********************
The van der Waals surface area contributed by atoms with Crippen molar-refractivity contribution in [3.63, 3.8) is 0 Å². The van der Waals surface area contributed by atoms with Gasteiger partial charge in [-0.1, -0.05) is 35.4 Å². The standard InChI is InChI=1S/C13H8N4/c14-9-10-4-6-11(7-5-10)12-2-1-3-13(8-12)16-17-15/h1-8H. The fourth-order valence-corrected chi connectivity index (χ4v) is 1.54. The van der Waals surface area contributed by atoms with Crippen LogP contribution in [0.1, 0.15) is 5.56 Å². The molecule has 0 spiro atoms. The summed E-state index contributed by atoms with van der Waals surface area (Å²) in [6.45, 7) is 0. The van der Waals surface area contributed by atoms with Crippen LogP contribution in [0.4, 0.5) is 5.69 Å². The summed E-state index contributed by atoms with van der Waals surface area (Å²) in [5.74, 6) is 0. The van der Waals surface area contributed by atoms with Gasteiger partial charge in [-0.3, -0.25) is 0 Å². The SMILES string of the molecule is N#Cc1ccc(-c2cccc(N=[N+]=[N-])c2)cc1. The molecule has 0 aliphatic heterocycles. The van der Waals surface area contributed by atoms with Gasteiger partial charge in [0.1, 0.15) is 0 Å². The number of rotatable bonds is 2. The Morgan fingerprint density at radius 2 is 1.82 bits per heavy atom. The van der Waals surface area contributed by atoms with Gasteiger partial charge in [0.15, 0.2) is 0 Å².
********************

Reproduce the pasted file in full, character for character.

The van der Waals surface area contributed by atoms with Crippen molar-refractivity contribution in [3.63, 3.8) is 0 Å². The van der Waals surface area contributed by atoms with Gasteiger partial charge in [-0.1, -0.05) is 35.4 Å². The standard InChI is InChI=1S/C13H8N4/c14-9-10-4-6-11(7-5-10)12-2-1-3-13(8-12)16-17-15/h1-8H. The fourth-order valence-corrected chi connectivity index (χ4v) is 1.54. The van der Waals surface area contributed by atoms with Crippen LogP contribution in [0.1, 0.15) is 5.56 Å². The molecule has 0 spiro atoms. The summed E-state index contributed by atoms with van der Waals surface area (Å²) in [6.45, 7) is 0. The van der Waals surface area contributed by atoms with Crippen LogP contribution in [0.4, 0.5) is 5.69 Å². The summed E-state index contributed by atoms with van der Waals surface area (Å²) in [5.74, 6) is 0. The van der Waals surface area contributed by atoms with Gasteiger partial charge in [-0.3, -0.25) is 0 Å². The SMILES string of the molecule is N#Cc1ccc(-c2cccc(N=[N+]=[N-])c2)cc1. The molecule has 0 aliphatic heterocycles. The van der Waals surface area contributed by atoms with Gasteiger partial charge in [0.1, 0.15) is 0 Å². The number of rotatable bonds is 2. The Morgan fingerprint density at radius 2 is 1.82 bits per heavy atom. The van der Waals surface area contributed by atoms with Gasteiger partial charge in [0.15, 0.2) is 0 Å².